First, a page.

Career Insights: Understanding the Job of a Rigger

by | Feb 14, 2024 | Blog, Heavy Equipment, Heavy Equipment School | 0 comments

Think you may be interested in becoming a rigger? The job of a rigger can be incredibly rewarding. But it’s also challenging and requires a specialized skill set, as well as thorough training.

Speaking of training, West Coast Training takes pride in teaching people from all backgrounds and experience levels what they need to know to become a successful rigger. But before you sign up for a rigger course, we’ll break down some of the things you should know first—including the responsibilities and skills required, potential jobs to pursue, and how to find out whether or not rigging is the right career path for you.

Responsibilities of a Rigger

What exactly is a rigger, anyway? In a nutshell, a rigger is trained and certified to handle and move heavy loads. A rigger is often responsible for inspecting and maintaining equipment; using ropes, chains, and other devices to secure the loads; and guiding the loads through transport.

Since the job of a rigger involves operating and working with heavy equipment, you’ll need to learn how to do so safely and responsibly. The type of equipment you’ll be expected to operate will vary based on the job and environment in which you are working. Generally speaking, though, a rigger needs to know how to rig loads with a hook block and overhaul ball, using concrete bucket, clamshell, or drag-line attachments.

Riggers are also responsible for the setup and operation of several types of cranes, as well as performing advanced lifting tasks. When you study rigging with West Coast Training, you’ll learn how to operate several types of equipment, including hammerhead, luffing-jib, self-erecting tower cranes, hydraulic boom mobile cranes, and lattice boom mobile cranes.

So, what skills do you need to acquire to become a rigger? You’ll have to keep track of many moving parts, so a rigger should have an eye for detail and strong communication skills. For example, when working with heavy machinery, you’ll have to rely on nonverbal hand signals to relay messages to other crew members.

While you don’t need to be a mathematical genius to be a rigger, you will have to be able to do some calculations by reading and interpreting load charts. A load chart outlines the crane’s capabilities. You’ll need to reference the load chart to properly assess a crane’s lift capacity, lift range, and lift angle to ensure the crane has a manageable workload and can be transported safely.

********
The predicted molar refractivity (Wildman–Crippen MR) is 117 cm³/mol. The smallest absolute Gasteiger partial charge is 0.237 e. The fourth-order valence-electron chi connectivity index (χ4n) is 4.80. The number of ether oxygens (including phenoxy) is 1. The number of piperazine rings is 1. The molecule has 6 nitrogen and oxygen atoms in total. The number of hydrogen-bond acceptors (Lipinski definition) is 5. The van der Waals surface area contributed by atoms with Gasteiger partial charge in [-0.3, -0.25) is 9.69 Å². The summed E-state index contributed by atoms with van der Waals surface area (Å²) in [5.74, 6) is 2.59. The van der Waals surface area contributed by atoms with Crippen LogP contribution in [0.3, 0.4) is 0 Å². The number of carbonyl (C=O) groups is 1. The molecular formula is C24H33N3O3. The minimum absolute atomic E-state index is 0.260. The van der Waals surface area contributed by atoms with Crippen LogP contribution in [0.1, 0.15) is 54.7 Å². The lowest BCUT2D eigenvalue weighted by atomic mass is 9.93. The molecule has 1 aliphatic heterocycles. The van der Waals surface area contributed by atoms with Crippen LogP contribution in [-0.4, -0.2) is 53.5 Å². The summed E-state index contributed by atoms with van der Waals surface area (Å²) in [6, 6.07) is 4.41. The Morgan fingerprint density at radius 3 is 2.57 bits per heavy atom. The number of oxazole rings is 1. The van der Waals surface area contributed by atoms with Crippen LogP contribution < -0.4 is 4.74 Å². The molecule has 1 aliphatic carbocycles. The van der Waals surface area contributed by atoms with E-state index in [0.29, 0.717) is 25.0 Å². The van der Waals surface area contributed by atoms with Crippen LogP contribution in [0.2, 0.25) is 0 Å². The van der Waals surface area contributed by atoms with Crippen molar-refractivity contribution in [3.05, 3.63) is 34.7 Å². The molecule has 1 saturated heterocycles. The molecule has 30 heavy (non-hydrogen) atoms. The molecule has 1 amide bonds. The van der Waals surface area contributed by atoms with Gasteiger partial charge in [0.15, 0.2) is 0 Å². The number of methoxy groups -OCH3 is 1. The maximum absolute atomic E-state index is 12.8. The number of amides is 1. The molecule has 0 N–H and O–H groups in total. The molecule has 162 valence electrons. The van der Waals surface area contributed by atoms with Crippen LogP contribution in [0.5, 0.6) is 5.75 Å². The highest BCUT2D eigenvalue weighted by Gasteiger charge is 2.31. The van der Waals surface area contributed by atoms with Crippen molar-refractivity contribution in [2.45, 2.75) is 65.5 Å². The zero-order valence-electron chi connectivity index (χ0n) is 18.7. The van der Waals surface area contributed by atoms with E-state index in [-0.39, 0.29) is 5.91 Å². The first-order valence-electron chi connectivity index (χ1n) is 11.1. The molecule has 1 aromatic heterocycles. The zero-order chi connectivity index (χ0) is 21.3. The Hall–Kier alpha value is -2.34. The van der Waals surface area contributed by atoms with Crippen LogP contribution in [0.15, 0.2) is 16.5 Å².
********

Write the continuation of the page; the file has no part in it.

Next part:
Careers to Pursue

There are many careers you can pursue as a rigger. You may work on a construction site, for instance, but you may also work at a manufacturing plant, shipyard, or even on a film set as part of the entertainment industry. Rigging is a profession that opens you up to many career options.

In addition to the number of career opportunities available in a wide array of industries, the profession also offers competitive wages. According to the US Bureau of Labor Statistics, the median annual salary for a rigger is above $54,000. Those at the top of their game can earn as much as $85,000 a year or more. And you can earn that income without incurring the student loan debt that often comes with a college degree.

The Bureau of Labor Statistics also has a map showing you where across the country the greatest number of rigging jobs are located. Let’s take Washington State, where our training facility is located, for instance. Washington is ranked fifth overall for the highest level of employment for riggers.

That means when you graduate from our program, you have access to more job opportunities than you have in many other parts of the country. Our hourly median wage is also higher than the national average. The average hourly wage for riggers in Washington is above $33, which adds up to close to $70,000 a year. If you’re looking for a well-paying job that will keep you active and working outdoors, rigging may be just the career for you.

How and Where To Train

While you don’t need a higher education to become a rigger, you will need to be certified according to the National Commission for the Certification of Crane Operators (NCCCO) standards. West Coast Training’s eight-week crane operator and rigger program will teach you what you need to know to rig safely and effectively. Then we’ll take you beyond the books and get you out into the field, where you’ll get hands-on instruction and guidance.

In fact, about half of your training time will be spent in the field, where you’ll practice smooth operating techniques, designed lifts, rigging, and signaling, in addition to other tasks, under the guidance of one of our expert instructors. No prior experience is required. Our course is designed for students without any prior rigging knowledge or experience.

At the end of the course, you’ll complete the practical portion of the NCCCO exam using the same equipment you trained on during the course and have the opportunity to receive your NCCCO certification. Once you receive your certification with us, you’ll never be alone on your career path. We’ll provide lifetime employment services to assist you in crafting a professional resume, searching for the right position, and nailing the job interview once you’ve found that dream job you’ve always wanted.

Uncertain whether the job of a rigger is for you? Take our career readiness quiz to find out.

If you find that you are interested in our training courses, don’t hold off on embarking on a new, exciting, and rewarding career. We offer applicant assistance so you can get started right away. Reach out to us if you have any questions or want to learn more. We want to help you get your rigging career off the ground today.